**** ROTATE **** **** ROTATE **** **** ROTATE **** **** ROTATE ****

Find this Story

Print, a form you can hold

Wireless download to your Amazon Kindle

Look for a summary or analysis of this Poem.

Enjoy this? Share it!

Prologue To Pacchiarotto [A Wall]
by [?]

Oh, the old wall here! How I could pass
Life in a long midsummer day,
My feet confined to a plot of grass,
My eyes from a wall not once away!

And lush and lithe do the creepers clothe
Yon wall I watch, with a wealth of green:
Its bald red bricks draped, nothing loth,
In lappets of tangle they laugh between.

Now, what is it makes pulsate the robe?
Why tremble the sprays? What life o’erbrims
The body–the house, no eye can probe–
Divined as, beneath a robe, the limbs?

And there again! But my heart may guess
Who tripped behind; and she sang perhaps;
So, the old wall throbbed, and its life’s excess
Died out and away in the leafy wraps!

Wall upon wall are between us; life
And song should away from heart to heart!
I–prison-bird, with a ruddy strife
At breast, and a lip whence storm-notes start–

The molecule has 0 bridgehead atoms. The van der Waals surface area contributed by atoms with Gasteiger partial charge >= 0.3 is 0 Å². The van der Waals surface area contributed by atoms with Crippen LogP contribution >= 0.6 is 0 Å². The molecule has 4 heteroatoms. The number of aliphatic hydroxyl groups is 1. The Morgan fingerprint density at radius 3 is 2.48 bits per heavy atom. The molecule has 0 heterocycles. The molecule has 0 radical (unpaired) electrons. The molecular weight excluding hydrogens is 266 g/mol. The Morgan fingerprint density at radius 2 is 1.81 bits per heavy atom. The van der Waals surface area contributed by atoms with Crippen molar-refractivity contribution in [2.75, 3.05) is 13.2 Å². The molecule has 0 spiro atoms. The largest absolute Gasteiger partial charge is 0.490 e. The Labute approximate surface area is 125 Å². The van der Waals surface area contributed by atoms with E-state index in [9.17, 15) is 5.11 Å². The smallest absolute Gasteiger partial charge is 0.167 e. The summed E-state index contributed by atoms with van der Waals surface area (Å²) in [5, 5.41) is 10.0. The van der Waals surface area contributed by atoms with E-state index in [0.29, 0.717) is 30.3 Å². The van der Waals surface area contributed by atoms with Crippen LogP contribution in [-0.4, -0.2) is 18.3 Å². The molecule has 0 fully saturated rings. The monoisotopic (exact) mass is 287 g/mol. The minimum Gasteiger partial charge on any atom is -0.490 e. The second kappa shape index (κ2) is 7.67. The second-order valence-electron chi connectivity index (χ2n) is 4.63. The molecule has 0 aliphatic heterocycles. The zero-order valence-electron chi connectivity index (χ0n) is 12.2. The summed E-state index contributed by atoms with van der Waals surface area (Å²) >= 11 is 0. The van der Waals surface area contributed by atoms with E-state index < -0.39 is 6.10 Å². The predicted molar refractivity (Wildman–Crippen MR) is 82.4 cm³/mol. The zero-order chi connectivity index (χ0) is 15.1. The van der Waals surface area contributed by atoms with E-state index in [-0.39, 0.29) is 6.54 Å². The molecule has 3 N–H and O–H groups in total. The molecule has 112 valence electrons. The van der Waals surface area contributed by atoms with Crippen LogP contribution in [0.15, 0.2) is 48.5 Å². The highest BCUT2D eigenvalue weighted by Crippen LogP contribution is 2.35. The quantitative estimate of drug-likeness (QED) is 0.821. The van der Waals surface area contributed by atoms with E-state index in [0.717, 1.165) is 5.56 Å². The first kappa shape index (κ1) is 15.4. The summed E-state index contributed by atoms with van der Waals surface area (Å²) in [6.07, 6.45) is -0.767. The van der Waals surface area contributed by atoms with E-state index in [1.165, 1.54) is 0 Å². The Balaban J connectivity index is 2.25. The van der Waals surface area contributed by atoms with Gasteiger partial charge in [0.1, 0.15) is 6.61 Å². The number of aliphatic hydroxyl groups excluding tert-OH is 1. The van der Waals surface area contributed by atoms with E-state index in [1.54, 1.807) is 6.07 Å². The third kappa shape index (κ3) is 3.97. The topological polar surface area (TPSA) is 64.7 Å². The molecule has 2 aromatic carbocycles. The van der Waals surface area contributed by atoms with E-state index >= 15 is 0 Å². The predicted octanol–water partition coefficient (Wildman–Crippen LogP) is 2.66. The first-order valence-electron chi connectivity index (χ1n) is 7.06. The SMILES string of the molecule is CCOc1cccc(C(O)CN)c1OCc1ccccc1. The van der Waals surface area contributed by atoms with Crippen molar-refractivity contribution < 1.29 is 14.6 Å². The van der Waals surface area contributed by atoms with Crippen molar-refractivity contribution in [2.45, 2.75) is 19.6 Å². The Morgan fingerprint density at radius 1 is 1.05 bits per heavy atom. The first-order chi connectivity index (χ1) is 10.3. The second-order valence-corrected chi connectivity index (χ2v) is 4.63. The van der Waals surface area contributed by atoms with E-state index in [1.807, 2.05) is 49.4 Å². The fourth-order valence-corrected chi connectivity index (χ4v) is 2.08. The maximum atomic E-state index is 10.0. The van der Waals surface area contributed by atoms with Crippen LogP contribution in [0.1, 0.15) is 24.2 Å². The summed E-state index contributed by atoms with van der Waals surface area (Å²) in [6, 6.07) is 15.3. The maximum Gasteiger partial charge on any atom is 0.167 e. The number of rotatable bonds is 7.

Hold on, hope hard in the subtle thing
That’s spirit: though cloistered fast, soar free;
Account as wood, brick, stone, this ring
Of the rueful neighbors, and–forth to thee!


This poem was written and printed as the Prologue to Pacchiarotto and How he Worked in Distemper, published in 1876. It was, however, given the title “A Wall” when published in 1880 in Selections from Robert Browning’s Poems, Second Series. The last two stanzas express one of the fundamental ideas of Browning’s poetry. Under the figure of the wall with its pulsating robe of vines and the eagerness of the lover to penetrate to the life within the house, he sets forth his thought of the barrier between himself and a longed-for future life in heaven. The “forth to thee” is to be interpreted as referring to his wife.